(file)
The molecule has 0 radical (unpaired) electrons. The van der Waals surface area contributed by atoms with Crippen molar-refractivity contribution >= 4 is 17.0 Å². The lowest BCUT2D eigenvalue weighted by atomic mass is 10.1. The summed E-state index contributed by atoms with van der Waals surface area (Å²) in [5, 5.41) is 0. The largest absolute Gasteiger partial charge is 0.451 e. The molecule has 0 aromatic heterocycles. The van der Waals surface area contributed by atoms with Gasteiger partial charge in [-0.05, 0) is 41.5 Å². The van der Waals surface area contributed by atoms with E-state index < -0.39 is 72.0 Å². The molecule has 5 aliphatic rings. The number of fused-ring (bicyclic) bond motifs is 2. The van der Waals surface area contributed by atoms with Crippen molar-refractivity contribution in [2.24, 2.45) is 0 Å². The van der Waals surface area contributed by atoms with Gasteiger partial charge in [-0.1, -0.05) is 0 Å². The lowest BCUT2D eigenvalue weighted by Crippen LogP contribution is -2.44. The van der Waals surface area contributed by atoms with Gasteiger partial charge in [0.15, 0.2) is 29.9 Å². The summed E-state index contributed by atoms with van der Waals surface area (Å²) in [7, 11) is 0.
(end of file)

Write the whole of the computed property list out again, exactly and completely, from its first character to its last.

The molecule has 0 radical (unpaired) electrons. The van der Waals surface area contributed by atoms with Crippen molar-refractivity contribution >= 4 is 17.0 Å². The lowest BCUT2D eigenvalue weighted by atomic mass is 10.1. The summed E-state index contributed by atoms with van der Waals surface area (Å²) in [5, 5.41) is 0. The largest absolute Gasteiger partial charge is 0.451 e. The molecule has 0 aromatic heterocycles. The van der Waals surface area contributed by atoms with Gasteiger partial charge in [-0.05, 0) is 41.5 Å². The van der Waals surface area contributed by atoms with E-state index < -0.39 is 72.0 Å². The molecule has 5 aliphatic rings. The number of fused-ring (bicyclic) bond motifs is 2. The van der Waals surface area contributed by atoms with Crippen molar-refractivity contribution in [2.24, 2.45) is 0 Å². The van der Waals surface area contributed by atoms with Gasteiger partial charge in [-0.1, -0.05) is 0 Å². The lowest BCUT2D eigenvalue weighted by Crippen LogP contribution is -2.44. The van der Waals surface area contributed by atoms with Gasteiger partial charge in [0.15, 0.2) is 29.9 Å². The summed E-state index contributed by atoms with van der Waals surface area (Å²) in [7, 11) is 0.